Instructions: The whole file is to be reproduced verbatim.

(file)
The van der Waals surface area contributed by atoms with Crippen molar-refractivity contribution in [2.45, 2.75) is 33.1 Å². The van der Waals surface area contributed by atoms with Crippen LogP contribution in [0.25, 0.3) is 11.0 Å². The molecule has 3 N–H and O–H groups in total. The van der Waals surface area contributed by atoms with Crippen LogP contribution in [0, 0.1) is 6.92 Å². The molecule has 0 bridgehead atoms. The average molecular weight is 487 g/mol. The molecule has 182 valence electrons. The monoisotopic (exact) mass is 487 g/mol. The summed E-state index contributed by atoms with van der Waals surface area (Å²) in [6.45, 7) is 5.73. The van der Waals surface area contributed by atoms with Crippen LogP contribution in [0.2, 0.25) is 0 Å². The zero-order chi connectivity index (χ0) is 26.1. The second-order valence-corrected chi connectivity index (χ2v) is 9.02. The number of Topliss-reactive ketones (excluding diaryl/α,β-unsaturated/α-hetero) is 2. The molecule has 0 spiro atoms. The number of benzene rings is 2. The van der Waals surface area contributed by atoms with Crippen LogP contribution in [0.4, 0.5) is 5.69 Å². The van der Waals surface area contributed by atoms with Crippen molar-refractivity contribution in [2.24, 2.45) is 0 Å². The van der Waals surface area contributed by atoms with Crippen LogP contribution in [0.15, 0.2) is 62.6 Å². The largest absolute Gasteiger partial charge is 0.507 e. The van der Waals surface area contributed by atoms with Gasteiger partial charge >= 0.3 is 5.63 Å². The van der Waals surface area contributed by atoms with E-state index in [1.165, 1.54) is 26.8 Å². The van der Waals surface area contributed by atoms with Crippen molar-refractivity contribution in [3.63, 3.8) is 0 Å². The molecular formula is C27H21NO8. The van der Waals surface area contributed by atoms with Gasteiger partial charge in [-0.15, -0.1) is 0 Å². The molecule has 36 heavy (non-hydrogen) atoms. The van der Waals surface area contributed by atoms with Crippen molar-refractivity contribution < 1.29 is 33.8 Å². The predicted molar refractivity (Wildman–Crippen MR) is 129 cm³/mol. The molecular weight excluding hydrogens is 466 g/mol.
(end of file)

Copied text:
The van der Waals surface area contributed by atoms with Crippen molar-refractivity contribution in [2.45, 2.75) is 33.1 Å². The van der Waals surface area contributed by atoms with Crippen LogP contribution in [0.25, 0.3) is 11.0 Å². The molecule has 3 N–H and O–H groups in total. The van der Waals surface area contributed by atoms with Crippen LogP contribution in [0, 0.1) is 6.92 Å². The molecule has 0 bridgehead atoms. The average molecular weight is 487 g/mol. The molecule has 182 valence electrons. The monoisotopic (exact) mass is 487 g/mol. The summed E-state index contributed by atoms with van der Waals surface area (Å²) in [6.45, 7) is 5.73. The van der Waals surface area contributed by atoms with Crippen LogP contribution in [0.2, 0.25) is 0 Å². The zero-order chi connectivity index (χ0) is 26.1. The second-order valence-corrected chi connectivity index (χ2v) is 9.02. The number of Topliss-reactive ketones (excluding diaryl/α,β-unsaturated/α-hetero) is 2. The molecule has 0 spiro atoms. The number of benzene rings is 2. The van der Waals surface area contributed by atoms with Crippen LogP contribution in [0.4, 0.5) is 5.69 Å². The van der Waals surface area contributed by atoms with Crippen molar-refractivity contribution in [2.24, 2.45) is 0 Å². The van der Waals surface area contributed by atoms with Crippen LogP contribution in [0.15, 0.2) is 62.6 Å². The largest absolute Gasteiger partial charge is 0.507 e. The van der Waals surface area contributed by atoms with Gasteiger partial charge >= 0.3 is 5.63 Å². The van der Waals surface area contributed by atoms with E-state index in [1.165, 1.54) is 26.8 Å². The van der Waals surface area contributed by atoms with Crippen molar-refractivity contribution in [3.63, 3.8) is 0 Å². The molecular formula is C27H21NO8. The van der Waals surface area contributed by atoms with Gasteiger partial charge in [-0.15, -0.1) is 0 Å². The molecule has 36 heavy (non-hydrogen) atoms. The van der Waals surface area contributed by atoms with Crippen molar-refractivity contribution < 1.29 is 33.8 Å². The predicted molar refractivity (Wildman–Crippen MR) is 129 cm³/mol. The molecular weight excluding hydrogens is 466 g/mol.